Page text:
Willamette Christian Church

Preparing your Baptism testimony

Preparing your Baptism testimony

Writing Your Personal Testimony or Gospel Story

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The aim of giving a personal testimony (or Gospel story) is to tell of the working of God’s grace in your own life, that the cross of Christ may be proclaimed and the faith of your listeners built up.  Here are a few things to remember while writing your story:

  • Keep it focused on Christ, the cross and on God’s initiative and grace—God-focused as opposed to self-focused.
  • Ask the Holy Spirit to guide you, so that the most important and helpful aspects of your gospel story will be shared clearly. Believe that God will empower you through his Spirit to be a witness to His good grace (Acts 1:8).
  • Be brief—1/2 of a page, single-spaced, 12 pt. font! (less than 200 words) Your testimony isn’t every life event.  It is a simplified version of life before Christ, receiving of the Gospel, and life with Jesus. Describe how Jesus rescued you and is making you new.

The key phrase to remember when delivering a testimony is the same key phrase of any story: but then ….

  • I was hopeless, but then
  • I didn’t care who I hurt or which bridges I burned, but then
  • I was strung out on drugs, heading for the grave. But then

This phrase and the story that immediately follows will grip your audience. We all want to know how and why someone changes. But often, testimonies skip over the “but then.” We go from “I was lost” immediately to “I am found. I have peace. I’m assured of heaven.”

Maybe this is because few of us have a Damascus Road experience – a dramatic voice from heaven or miraculous encounter that changes everything in one instant. More often, we give our lives to Christ after many conversations with a Christian who demonstrates the love of Christ in our lives, and after a series of setbacks. Maybe we don’t think this is interesting to others.

But this is interesting. It is valuable, and it is helpful. Don’t think that your testimony isn’t worth telling if it doesn’t contain a miraculous game-changing event. To many people – especially those who are hurting – the miracle is that there is even one person who will invest time, energy and emotion into the life of another.

Tell your but then story, and be specific. Do not move to but now until you’ve covered but then.

How might you go about writing your testimony? Here are some practical suggestions:

Outline your Gospel story or testimony three steps: Before, But Then, Since/After

Consider how in Acts 26, Paul stood before King Agrippa and shared simply and plainly the story of his life.  Essentially, Paul’s testimony followed a guideline that can help you prepare your testimony.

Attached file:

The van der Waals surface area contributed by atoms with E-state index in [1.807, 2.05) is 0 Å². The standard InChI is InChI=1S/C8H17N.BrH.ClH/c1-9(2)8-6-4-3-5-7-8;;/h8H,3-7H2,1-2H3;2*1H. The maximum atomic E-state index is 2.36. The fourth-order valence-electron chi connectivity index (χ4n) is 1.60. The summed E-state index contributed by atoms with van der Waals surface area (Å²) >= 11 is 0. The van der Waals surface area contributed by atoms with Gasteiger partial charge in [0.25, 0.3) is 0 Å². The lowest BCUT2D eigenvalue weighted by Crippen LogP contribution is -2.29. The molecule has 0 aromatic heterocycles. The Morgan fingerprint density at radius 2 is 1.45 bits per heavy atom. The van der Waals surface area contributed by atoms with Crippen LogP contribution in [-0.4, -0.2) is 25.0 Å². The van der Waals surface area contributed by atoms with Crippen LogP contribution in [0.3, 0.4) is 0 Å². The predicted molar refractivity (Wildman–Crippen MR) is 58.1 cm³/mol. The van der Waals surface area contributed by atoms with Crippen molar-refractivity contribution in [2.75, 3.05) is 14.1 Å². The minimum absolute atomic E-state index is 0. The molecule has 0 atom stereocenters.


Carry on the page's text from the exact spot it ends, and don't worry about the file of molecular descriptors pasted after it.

• Before the Cross (Acts 26:4-11):
    • What was your life like?  What characterized you?  How did you think of God?  What were you thoughts about religion?  How was the Lord justly angered toward you because of your sin during this time?
      • REMEMBER:  We can all say, ‘I was once a _____________’ and fill in our own descriptions of our sinful state.  And we don’t need a dramatic testimony to do so. Even if your story doesn’t involve drugs or immorality, it is still a miracle of God’s grace.  You didn’t write it by yourself.  God intervened.  God changed your heart.  God saved you.
  • BUT THEN » How you came to know Christ and Him crucified(Acts 26:12-20):
    • Help your readers & hearers to understand what drove you to consider Christ, whether it was the circumstances or time.
    • Share the specific steps of how you became a Christian.  If there was a particular Scripture or word that someone said that drew you to Christ, share it here.  Explain the gospel clearly:
    • You were sinful and fully deserving of God’s wrath
    • Christ died in your place on the cross as your substitute—bearing the wrath of God in your place
    • When you repented of your sin, turned from your old lifestyle and placed your faith in Christ’s sacrifice, then you were forgiven of all sin, becoming a child of God and obtaining new life in Him.
  • Now with Christ, since you first believed(Acts 26:21-23):
    • There’s forgiveness in the gospel of Jesus Christ, but there’s also power!  What difference has Christ made in your life?  In the way you think, feel, and act?  In the way coworkers see you?  In the way your family sees you?  In the way you view your coworkers or family members?
    • Don’t be afraid to share honestly that you still have struggles, but be sure to share how Christ helps you with these struggles.

Scriptures to think about during this process:

Baptism does not save you or guarantee heaven — Jesus does.
1 John 5:9-13, Luke 23:43 (e.g., the thief on the cross was not baptized, yet Jesus said “Today you will be with Me in paradise.”)

Verses that mention baptism and the command to be baptized:
Matt. 28:16-20; Mark 1:5,10; John 3:23; Acts 22:16; 2:41; 8:12; 8:36-39; 10:44-48; 16:14-15; 16:32-33

Verses that talk about some of the rich meaning and symbolism of baptism:
Col 2:11-12; Rom. 6:1-11; 1 Cor. 1:16; Ephesians 4:4-6; Titus 3:5; 1 Pet 3:21

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